I wish I didn’t have to expect it. I try to be an optimist and hope that when I enter the door, I won’t have to engage in a battle. But nine times out of 10 this happens when we arrive at a hotel. Recently, when visiting family members in Richmond, the same old scenario occurred. We had to battle and negotiate over our incorrect room reservation.
I try every means possible
I thought I had tried every means possible to ensure that our reservation is accurate when we arrive at our destination. When I call and make the reservation, I explain to the agent in as many different ways as possible that we need a wheelchair accessible room with a roll in shower and a room adjacent or very close for my attendant so I can call for help with my call bell. I request that a notation be put in the comments section of the reservation. I get the name of the individual who makes the reservation. And, if I’ve had success at a specific hotel, I ask for the exact same rooms by number.
For some reason, this still does not work. Each time, I add additional “must information” to my list. But why should it have to be so hard to get a correct reservation? It is not like I am asking for a free room. I am paying the rate that everyone else pays. And when we arrive, just like other customers, we may be tired or need to quickly freshen up and get to another commitment. There isn’t time or energy to spend moving from room to room and/or negotiating with the individual at the desk about the problems with the reservation.
It can be so frustrating
This time, our wheelchair accessible room was not listed. Luckily there was another wheelchair accessible room available. First breath of relief. The second issue was the adjacent room was far from adjacent. We were in room 401 and the adjacent room was 414, located as far away as you could get, at the opposite end of the hallway. I was told that no other rooms next to 401 were available. I was informed by the manager on site that to get the adjacent room, even though it was written in the comments, I would need to call the day before and the day of arrival to ensure that the person doing the allotment of rooms made the appropriate designation. Really? In my frustration, I requested extra hotel points, complimentary parking, and compensation for the room that was all the way down the hall — so far away that my call bell did not work when I needed my attendant during the night.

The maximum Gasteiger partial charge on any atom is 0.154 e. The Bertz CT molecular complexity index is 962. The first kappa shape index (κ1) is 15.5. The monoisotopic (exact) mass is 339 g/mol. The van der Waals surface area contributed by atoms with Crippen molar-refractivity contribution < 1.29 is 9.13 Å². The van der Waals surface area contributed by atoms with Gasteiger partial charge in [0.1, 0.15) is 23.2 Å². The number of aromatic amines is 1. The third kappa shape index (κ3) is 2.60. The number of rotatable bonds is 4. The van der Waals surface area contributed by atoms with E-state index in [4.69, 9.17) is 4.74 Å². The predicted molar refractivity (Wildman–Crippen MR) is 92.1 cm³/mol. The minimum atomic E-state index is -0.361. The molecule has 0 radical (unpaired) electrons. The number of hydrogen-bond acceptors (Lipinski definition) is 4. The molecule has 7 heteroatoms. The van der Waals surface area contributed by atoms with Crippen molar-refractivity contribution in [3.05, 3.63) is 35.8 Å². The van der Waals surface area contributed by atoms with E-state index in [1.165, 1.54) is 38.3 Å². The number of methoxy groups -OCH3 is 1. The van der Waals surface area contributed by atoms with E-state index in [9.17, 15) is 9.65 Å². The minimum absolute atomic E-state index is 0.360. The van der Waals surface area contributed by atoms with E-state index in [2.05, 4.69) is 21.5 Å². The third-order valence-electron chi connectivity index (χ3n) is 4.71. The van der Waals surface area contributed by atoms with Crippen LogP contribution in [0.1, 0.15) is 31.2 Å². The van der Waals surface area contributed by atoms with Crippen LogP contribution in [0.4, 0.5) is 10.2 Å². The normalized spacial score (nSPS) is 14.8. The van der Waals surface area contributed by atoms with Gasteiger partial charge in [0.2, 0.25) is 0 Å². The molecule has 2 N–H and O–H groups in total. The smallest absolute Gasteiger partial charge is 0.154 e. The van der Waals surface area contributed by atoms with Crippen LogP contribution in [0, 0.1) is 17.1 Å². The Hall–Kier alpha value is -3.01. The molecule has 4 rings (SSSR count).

I was given 400 points and complimentary parking, but was told that the manager on duty could not take the second room off of the bill and that I would have to contact the district manager. Even though I told them I had another reservation for December and I would change it if I was not appropriately compensated, it didn’t seem to make a difference. I felt like they wanted me to go to another hotel so they didn’t have to deal with the problem. The frustration is so over the top that it really makes you think twice about traveling because of the effort and discomfort. But my husband and I have decided that we will not let them beat us!
Calling out corporate on social media got some results
And they did not! I called and emailed the district manager and did not get any response. So I resorted to Twitter and it worked! I got an immediate response from them. Who says there is no such thing as bad publicity? They were upset with how I was treated and told me that I would hear from the manager within 72 hours. And I did! I was compensated 2,000 points instead of 400 and the second room was removed from the bill! Additionally, they assured me that my room for December would be reviewed and promised that everything would be accurate.
My new approach, revised after this experience, is to make a reservation and have them put everything in the comments. Get the name of the individual who makes the reservation. Call one week before to ensure the reservation is accurate. Call again the day before to make sure the second room is adjacent. And call again the day we check in to double check everything. Will it work? We shall see. In the meantime, I will not hesitate to use Twitter to get what we deserve in the form of compensation and to let people know when service to people with disabilities is not appropriate.